NBA history is full of No. 1 draft picks who never quite live up to their hype. Some fail to develop altogether, instead dropping out of the league after a few disappointing seasons and earning the worst of all designations: “bust.” Anthony Bennett, Kwame Brown, and Greg Oden must all live with the infamy of being busts at the No. 1 position.
A less drastic example of a disappointing draft pick is the recently retired Andrew Bogut. While Bogut saw his fair share of success, he also never quite managed to justify his position as a No. 1 pick.
Andrew Bogut’s early years in Milwaukee
The Milwaukee Bucks selected Bogut with the first pick of the 2005 NBA Draft. The 7-foot-0 center from Australia was prized for his impressive defensive skills, as well as his considerable offensive potential. As a rookie, Bogut averaged 9.4 points, 7.0 rebounds, and 2.3 assists per game.
In his seven seasons with the Bucks, Bogut proved himself an impactful player on both sides of the court. During the 2009-10 season, he averaged a career-high 15.9 points per game.
In 2010-11, Bogut led the NBA in blocks per game, averaging 2.6 per game. Yet Bogut’s physical style of play made him susceptible to injury, and he missed substantial parts of two seasons with the Bucks.
During the 2009-10 season, Bogut suffered a particularly gruesome injury during a botched dunk. Not only did he break his hand, but he also dislocated his elbow. After that, Bogut’s shooting stroke was never quite the same.
A blockbuster trade to the Warriors
In March 2012, the Bucks traded Andrew Bogut to the Golden State Warriors as part of a multi-player deal. In four seasons with the Warriors, Bogut continued to deal with injury issues — including his bad elbow — and never managed to average double-digit points. Nonetheless, he added a crucial element of toughness to the Warriors’ roster, and was especially valuable in the playoffs.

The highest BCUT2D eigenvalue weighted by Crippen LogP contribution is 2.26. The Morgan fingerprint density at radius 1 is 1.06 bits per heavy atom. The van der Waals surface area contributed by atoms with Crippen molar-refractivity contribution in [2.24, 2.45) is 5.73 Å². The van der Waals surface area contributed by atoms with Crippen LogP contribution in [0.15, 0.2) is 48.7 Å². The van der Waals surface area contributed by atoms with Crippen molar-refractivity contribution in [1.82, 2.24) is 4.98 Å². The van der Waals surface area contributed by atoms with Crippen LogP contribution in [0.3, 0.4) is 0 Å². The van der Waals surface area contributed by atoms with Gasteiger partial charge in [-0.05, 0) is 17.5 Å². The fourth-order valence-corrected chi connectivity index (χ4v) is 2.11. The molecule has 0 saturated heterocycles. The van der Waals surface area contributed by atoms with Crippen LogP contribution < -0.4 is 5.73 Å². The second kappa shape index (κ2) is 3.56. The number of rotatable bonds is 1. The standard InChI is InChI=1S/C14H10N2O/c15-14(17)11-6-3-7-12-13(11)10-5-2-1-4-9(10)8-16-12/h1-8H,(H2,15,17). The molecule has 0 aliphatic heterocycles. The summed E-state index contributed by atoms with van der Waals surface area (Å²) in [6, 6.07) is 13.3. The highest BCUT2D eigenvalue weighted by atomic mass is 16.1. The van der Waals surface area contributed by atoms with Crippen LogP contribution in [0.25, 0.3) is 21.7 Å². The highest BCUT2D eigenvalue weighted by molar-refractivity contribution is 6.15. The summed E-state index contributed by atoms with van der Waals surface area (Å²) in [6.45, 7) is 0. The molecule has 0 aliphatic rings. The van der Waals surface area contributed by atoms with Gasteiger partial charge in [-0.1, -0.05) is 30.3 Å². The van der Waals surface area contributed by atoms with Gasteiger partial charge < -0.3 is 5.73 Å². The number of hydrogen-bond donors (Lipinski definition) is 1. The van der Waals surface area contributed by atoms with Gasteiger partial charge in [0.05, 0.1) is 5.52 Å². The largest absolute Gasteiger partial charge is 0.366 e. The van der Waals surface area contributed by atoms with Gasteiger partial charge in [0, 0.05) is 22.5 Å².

Bogut’s interior presence was especially important during the Warrior’s championship win over the Cleveland Cavaliers in 2014-15. That postseason, Bogut averaged 4.7 points, 8.1 rebounds, 1.9 assists and 1.8 blocks per game.
He had a strong performance again in the 2015-16 playoffs, though the Warriors were ultimately defeated by the Cavaliers in seven games.
In July 2016, the Warriors traded Bogut to the Dallas Mavericks, where he played a scant 26 games before being traded — and then waived — to the Philadelphia 76ers.
After brief stops with the Cavaliers, Los Angeles Lakers, Bogut returned to the Warriors in 2018-19, before finally announcing his retirement last November.
Andrew Bogut was a lackluster No. 1 pick
Bogut’s NBA legacy is an interesting one. On the one hand, most NBA role-players would be thrilled to accomplish as much as he did, winning one championship with the Warriors and spending plenty of time battling in the postseason. In other words, by no means does Bogut qualify as an NBA “bust.”
On the other hand, Bogut never managed to live up to the expectations placed on him as a No. 1 draft pick. Yet Bogut clearly deserved to go in the first round of what was, by most admissions, a pretty weak draft class.
Still, if the 2005 NBA Draft were redone today, chances are at least three players would end up going ahead of Bogut, according to a recent re-draft on Bleacher Report.
Viewed in retrospect, veteran point guard Chris Paul was clearly the best player in the draft, and deserved to be the No. 1 pick. Likewise, point guard Deron Williams was a far more impactful player than Bogut at his peak, as was small forward Danny Granger.
A number four pick would probably have been the most realistic spot for Bogut, given the toll that injuries ultimately took on his career.
All stats courtesy of Basketball Reference